Before they were scheduled to open, someone told her about (the late) Indian spiritual guru, Sai Baba. “The name means “Glory to be God.” I’d had no knowledge of any of this.” Now, as her significant Miami encounter had predicted, the name Sai made sense. And then, she realized, “sai” was also embedded in Isaiah, her son’s name.
When Takyiwaa-Mensah’s lease expired last year, she closed the door at her original premises and spent three months, during COVID, moving Sai Wine and Champagne Café to her new Accra location. One that, she says, is aligned with her initial vision and that reflects her journey and what she’s learned—also, the increased sophistication of the customers who frequent her establishment.
From the start, “We wanted to introduce people to good wine at affordable prices. And we wanted people to be able to try different wines without having to go and buy a bottle and then perhaps not like it.”
She wanted to educate wine drinkers about many of the things she had learned on her personal journey. Like understanding their palates better. Like sulfates and tannins in wine and New World versus Old World wines. The difference between a merlot from Spain when compared to a merlot from South Africa or Australia. Why some wines need to breathe. And blended wines. “A lot of people didn’t realize that five or six different grape varietals could be blended in a bottle. Or what a vintage is.”
Also, and a biggie because it breaks protocol rules, “that you cannot serve red wine at room temperature in Ghana. “Much of the time, the weather is far too hot here,” she says.
On their shelves at Sai’s, or chilled and ready to drink, is an impressive collection from France, Chile, South Africa, Australia, Italy, Argentina, Morocco, Spain — wines from around the world available for sampling and enjoyment.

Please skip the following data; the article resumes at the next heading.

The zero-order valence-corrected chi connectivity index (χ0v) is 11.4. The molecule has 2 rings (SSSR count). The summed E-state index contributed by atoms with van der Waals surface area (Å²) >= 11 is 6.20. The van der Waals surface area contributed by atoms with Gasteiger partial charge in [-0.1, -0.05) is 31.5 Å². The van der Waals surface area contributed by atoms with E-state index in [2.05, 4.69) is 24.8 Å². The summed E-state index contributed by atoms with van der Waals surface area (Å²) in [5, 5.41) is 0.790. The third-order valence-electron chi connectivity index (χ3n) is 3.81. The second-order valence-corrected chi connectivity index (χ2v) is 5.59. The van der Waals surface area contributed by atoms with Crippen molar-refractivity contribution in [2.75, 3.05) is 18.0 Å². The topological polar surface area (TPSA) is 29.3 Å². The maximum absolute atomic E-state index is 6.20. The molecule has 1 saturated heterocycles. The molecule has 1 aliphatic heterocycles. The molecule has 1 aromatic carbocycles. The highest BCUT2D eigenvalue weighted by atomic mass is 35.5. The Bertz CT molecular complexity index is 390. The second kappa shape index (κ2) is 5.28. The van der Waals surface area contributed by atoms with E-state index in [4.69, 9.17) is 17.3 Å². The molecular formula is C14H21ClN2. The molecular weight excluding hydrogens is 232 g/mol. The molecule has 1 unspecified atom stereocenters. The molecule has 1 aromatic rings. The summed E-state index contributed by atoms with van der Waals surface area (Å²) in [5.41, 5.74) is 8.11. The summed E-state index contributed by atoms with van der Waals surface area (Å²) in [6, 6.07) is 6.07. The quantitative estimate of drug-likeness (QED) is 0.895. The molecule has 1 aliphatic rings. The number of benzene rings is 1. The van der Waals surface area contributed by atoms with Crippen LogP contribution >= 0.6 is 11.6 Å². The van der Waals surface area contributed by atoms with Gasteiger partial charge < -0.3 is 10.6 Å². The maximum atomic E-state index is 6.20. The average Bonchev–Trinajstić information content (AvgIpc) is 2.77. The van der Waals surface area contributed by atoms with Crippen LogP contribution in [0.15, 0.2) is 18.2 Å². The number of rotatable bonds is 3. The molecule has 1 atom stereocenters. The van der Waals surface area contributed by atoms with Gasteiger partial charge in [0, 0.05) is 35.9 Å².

How to Choose Wine
From early days, Takyiwaa-Mensah brought on board, as a resident sommelier, internationally trained Janet Adusei, who runs regular tastings. “She did a shiraz tasting here yesterday,” Takyiwaa-Mensah tells me when we hang out together via Zoom; she at Sai and me at my laptop in Durban with my Indian Ocean view.
During the five years and counting they’ve been open, their ever-growing clientele has requested a cigar and whisky bar, “hence the birthing, recently, of our cigar bar.” And people wanted an outdoor barbeque pit for balmy evenings. “We have that now too.”
They also have a bigger kitchen and have added to their menu.” Follow Sai Wine Café on Instagram to check out some of the breakfast, brunch and evening fare. “When we opened in 2015, we wanted to do hors d’oeuvres: cold cuts, devilled eggs, cheese boards, that sort of thing.” But her wine-enthusiast customers said, “We’re enjoying the wine. But we want to eat, too.” And so the menu expanded. “We became a fully-fledged café. I won’t say restaurant and even now, that’s not something we want to be.”
Wine From Coffee and Cocoa
Besides the wine and bubbly from around the world, Ms. Nadia recently started a collaboration with lecturer and economist Professor Harrison Adjimah, who had been experimenting with by-products from local cocoa, coffee and cashew pulp in the city of Ho, in Ghana’s Volta region. Check out Volta Winery on Facebook.
In 2018, the good professor successfully produced wine from each of these crops. Extracting the juice from the pulp, the wine is fermented in barrels and is ready for consumption after six months. The collaboration has resulted in the launch, by Takyiwaa-Mensah, of the Sai wine Volta brand.
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And so, Ms. Nadia and Sai continue to put their sparkle into the burgeoning wine consumer market in Ghana.
“I’ve been humbled by God’s grace in my life. God has been so good,” she says before giving me a quickie Zoom “tour” of Sai’s sleek interior. “Sai, being God’s business, he was able to provide it all. And it’s perfect, down to the perfect fire pit and the on-site parking and our perfect new location in the heart of Accra.” Amen to that.
Visit the Sai Wine and Champagne Café website and follow Sai on Instagram.